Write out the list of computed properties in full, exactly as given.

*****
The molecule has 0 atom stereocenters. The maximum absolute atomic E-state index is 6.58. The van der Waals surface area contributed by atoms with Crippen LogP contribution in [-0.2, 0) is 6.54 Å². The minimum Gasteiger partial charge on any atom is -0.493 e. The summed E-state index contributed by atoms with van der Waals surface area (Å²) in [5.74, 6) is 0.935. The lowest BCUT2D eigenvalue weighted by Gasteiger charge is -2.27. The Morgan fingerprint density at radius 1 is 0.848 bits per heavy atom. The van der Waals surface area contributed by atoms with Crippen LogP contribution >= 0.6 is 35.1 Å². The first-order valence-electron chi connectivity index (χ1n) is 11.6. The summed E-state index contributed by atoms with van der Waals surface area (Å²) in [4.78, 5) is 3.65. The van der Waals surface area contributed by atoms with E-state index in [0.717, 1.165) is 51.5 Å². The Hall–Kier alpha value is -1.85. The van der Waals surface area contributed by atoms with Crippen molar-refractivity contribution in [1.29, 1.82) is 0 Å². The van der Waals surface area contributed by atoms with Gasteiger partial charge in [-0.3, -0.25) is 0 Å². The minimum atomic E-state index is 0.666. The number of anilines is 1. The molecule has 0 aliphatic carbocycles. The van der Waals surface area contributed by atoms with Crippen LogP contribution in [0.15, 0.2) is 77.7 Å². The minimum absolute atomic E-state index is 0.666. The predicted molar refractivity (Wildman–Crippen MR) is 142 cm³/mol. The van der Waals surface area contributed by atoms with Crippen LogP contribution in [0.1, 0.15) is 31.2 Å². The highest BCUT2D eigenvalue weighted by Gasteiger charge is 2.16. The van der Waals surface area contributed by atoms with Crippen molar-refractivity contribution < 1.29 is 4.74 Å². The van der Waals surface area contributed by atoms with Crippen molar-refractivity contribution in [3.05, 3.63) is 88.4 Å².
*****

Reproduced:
The molecule has 0 atom stereocenters. The maximum absolute atomic E-state index is 6.58. The van der Waals surface area contributed by atoms with Crippen LogP contribution in [-0.2, 0) is 6.54 Å². The minimum Gasteiger partial charge on any atom is -0.493 e. The summed E-state index contributed by atoms with van der Waals surface area (Å²) in [5.74, 6) is 0.935. The lowest BCUT2D eigenvalue weighted by Gasteiger charge is -2.27. The Morgan fingerprint density at radius 1 is 0.848 bits per heavy atom. The van der Waals surface area contributed by atoms with Crippen LogP contribution >= 0.6 is 35.1 Å². The first-order valence-electron chi connectivity index (χ1n) is 11.6. The summed E-state index contributed by atoms with van der Waals surface area (Å²) in [4.78, 5) is 3.65. The van der Waals surface area contributed by atoms with E-state index in [0.717, 1.165) is 51.5 Å². The Hall–Kier alpha value is -1.85. The van der Waals surface area contributed by atoms with Crippen molar-refractivity contribution in [1.29, 1.82) is 0 Å². The van der Waals surface area contributed by atoms with Gasteiger partial charge in [-0.3, -0.25) is 0 Å². The minimum atomic E-state index is 0.666. The number of anilines is 1. The molecule has 0 aliphatic carbocycles. The van der Waals surface area contributed by atoms with Crippen LogP contribution in [0.15, 0.2) is 77.7 Å². The minimum absolute atomic E-state index is 0.666. The predicted molar refractivity (Wildman–Crippen MR) is 142 cm³/mol. The van der Waals surface area contributed by atoms with Crippen LogP contribution in [0.1, 0.15) is 31.2 Å². The highest BCUT2D eigenvalue weighted by Gasteiger charge is 2.16. The van der Waals surface area contributed by atoms with Crippen molar-refractivity contribution < 1.29 is 4.74 Å². The van der Waals surface area contributed by atoms with Crippen molar-refractivity contribution in [3.05, 3.63) is 88.4 Å².